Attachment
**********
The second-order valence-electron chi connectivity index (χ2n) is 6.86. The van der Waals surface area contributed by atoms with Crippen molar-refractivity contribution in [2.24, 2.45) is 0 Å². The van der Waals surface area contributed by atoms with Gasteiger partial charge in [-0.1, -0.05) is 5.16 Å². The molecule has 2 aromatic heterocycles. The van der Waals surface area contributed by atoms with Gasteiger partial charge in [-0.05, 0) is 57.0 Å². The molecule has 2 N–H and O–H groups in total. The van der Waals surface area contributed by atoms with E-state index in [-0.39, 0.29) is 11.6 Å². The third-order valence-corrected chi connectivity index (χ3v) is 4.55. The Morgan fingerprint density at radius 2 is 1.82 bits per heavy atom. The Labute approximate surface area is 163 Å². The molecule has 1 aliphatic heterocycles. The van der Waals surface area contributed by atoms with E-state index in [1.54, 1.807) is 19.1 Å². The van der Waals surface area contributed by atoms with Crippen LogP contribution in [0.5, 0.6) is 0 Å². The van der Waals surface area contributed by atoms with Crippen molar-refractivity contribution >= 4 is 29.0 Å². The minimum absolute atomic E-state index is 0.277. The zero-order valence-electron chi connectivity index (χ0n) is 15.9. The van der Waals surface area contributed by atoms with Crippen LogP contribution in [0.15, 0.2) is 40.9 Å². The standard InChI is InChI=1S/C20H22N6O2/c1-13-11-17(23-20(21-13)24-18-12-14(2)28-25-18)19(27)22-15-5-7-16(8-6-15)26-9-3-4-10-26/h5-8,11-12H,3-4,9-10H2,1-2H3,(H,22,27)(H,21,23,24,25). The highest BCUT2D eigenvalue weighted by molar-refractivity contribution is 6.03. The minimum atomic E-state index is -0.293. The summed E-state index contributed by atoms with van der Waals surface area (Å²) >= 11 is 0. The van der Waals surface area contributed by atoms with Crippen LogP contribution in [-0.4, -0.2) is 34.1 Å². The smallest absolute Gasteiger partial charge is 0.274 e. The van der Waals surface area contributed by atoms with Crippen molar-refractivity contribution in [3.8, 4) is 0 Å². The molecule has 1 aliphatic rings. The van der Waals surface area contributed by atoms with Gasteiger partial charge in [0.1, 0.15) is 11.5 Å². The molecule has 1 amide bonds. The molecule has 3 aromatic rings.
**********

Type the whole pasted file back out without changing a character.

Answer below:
The second-order valence-electron chi connectivity index (χ2n) is 6.86. The van der Waals surface area contributed by atoms with Crippen molar-refractivity contribution in [2.24, 2.45) is 0 Å². The van der Waals surface area contributed by atoms with Gasteiger partial charge in [-0.1, -0.05) is 5.16 Å². The molecule has 2 aromatic heterocycles. The van der Waals surface area contributed by atoms with Gasteiger partial charge in [-0.05, 0) is 57.0 Å². The molecule has 2 N–H and O–H groups in total. The van der Waals surface area contributed by atoms with E-state index in [-0.39, 0.29) is 11.6 Å². The third-order valence-corrected chi connectivity index (χ3v) is 4.55. The Morgan fingerprint density at radius 2 is 1.82 bits per heavy atom. The Labute approximate surface area is 163 Å². The molecule has 1 aliphatic heterocycles. The van der Waals surface area contributed by atoms with E-state index in [1.54, 1.807) is 19.1 Å². The van der Waals surface area contributed by atoms with Crippen LogP contribution in [0.5, 0.6) is 0 Å². The van der Waals surface area contributed by atoms with Crippen molar-refractivity contribution >= 4 is 29.0 Å². The minimum absolute atomic E-state index is 0.277. The zero-order valence-electron chi connectivity index (χ0n) is 15.9. The van der Waals surface area contributed by atoms with Crippen LogP contribution in [0.15, 0.2) is 40.9 Å². The standard InChI is InChI=1S/C20H22N6O2/c1-13-11-17(23-20(21-13)24-18-12-14(2)28-25-18)19(27)22-15-5-7-16(8-6-15)26-9-3-4-10-26/h5-8,11-12H,3-4,9-10H2,1-2H3,(H,22,27)(H,21,23,24,25). The highest BCUT2D eigenvalue weighted by molar-refractivity contribution is 6.03. The minimum atomic E-state index is -0.293. The summed E-state index contributed by atoms with van der Waals surface area (Å²) >= 11 is 0. The van der Waals surface area contributed by atoms with Crippen LogP contribution in [-0.4, -0.2) is 34.1 Å². The smallest absolute Gasteiger partial charge is 0.274 e. The van der Waals surface area contributed by atoms with Crippen molar-refractivity contribution in [3.8, 4) is 0 Å². The molecule has 1 aliphatic rings. The van der Waals surface area contributed by atoms with Gasteiger partial charge in [0.1, 0.15) is 11.5 Å². The molecule has 1 amide bonds. The molecule has 3 aromatic rings.